TH:  I have to admit, I was never a big fan of Bielema. The guy seemed to have a very high opinion of himself and also seemed much more interested in Bret Bielema than in the University of Wisconsin. So I'm not really sad that he's gone. As far as who can take his place as lead villain in the Big Ten, I'll just say this much: Tim Beckman at Illinois does seem uniquely unlikable.

And as to the significance of Bielema's departure, I think it would be a mistake to read too much into it. The Big Ten certainly has its issues. Losing Bret Bielema isn't one of them.

KMLet me just say this: I’m going to miss Bret Bielema. He really was a lot of fun, even if he did ruffle some feathers. I was shocked to see him leave Wisconsin for Arkansas and I believe it does speak to something about the state of the Big Ten, but from my point of view it speaks more about Wisconsin’s ability to be able to fund a coaching staff. Wisconsin lost how many assistants in recent years? From Bielema’s point of view, that has to be difficult to keep up with when you see what other programs are doing with their staffs in and outside of the Big Ten. At Arkansas, it should be easier to keep a staff in place to provide some stability.

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The figures show that the money will always be there in the Big Ten, but every school has to use their funds differently for a variety of reasons. As for on-field performance, I think there is still a cycle that can see the Big Ten play on the same level with these other rival conferences, but the trends now lead top talent to the south.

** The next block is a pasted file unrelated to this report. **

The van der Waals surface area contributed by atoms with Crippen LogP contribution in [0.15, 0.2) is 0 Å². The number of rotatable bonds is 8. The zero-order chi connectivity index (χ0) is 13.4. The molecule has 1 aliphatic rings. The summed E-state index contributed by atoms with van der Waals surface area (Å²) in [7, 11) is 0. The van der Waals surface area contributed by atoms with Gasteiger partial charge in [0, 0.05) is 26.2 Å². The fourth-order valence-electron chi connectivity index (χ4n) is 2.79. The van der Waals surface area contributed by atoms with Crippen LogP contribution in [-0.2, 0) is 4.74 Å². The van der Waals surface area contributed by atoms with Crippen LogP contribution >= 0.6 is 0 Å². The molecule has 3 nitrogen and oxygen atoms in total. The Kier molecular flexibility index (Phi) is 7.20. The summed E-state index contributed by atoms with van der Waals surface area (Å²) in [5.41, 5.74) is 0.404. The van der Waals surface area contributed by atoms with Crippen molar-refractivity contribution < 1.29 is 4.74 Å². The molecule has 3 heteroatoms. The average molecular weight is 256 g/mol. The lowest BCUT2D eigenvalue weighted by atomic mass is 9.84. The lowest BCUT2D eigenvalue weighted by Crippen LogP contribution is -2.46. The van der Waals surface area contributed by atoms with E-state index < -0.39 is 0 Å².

For now I think it is pretty easy to say that Urban Meyer at Ohio State is the new public enemy number one around the conference. Really, who else is there that is an annual threat on the sideline and recruiting? And he also has rings. That makes him the one to beat.

BA: Do you have any thoughts on Gary Andersen's hire from an outsider's perspective?  What's your biggest concern?

KM: I really like Gary Andersen and I think he should be a fine coach at Wisconsin. He’s not going to be a flashy guy and he is not going to be a quote machine the way his predecessor was, but he will bring a solid defensive mindset and stick to a running formula to the Badgers, which should suit the program well. I do not think he is the guy who will take the Badgers to the next level after Bielema but I certainly do not anticipate him letting the program fall off from where they are now.

After a successful stint at Utah State, where he helped build a winner out of an overshadowed program (Utah, BYU), I want to know if he has what it takes to go up in recruiting against big time programs like Ohio State, Michigan, Nebraska and even Penn State (once sanctions expire).

TH:  It's an interesting hire, and a potentially good hire, but I think everyone is going to be interested to see how this turns out. I don't doubt for a moment that Andersen worked absolute miracles to do what he did at Utah State. I don't care what you say about the WAC or the general difficulty of the Aggies' schedule, going 11-2 at a place like Utah State is just incredibly impressive.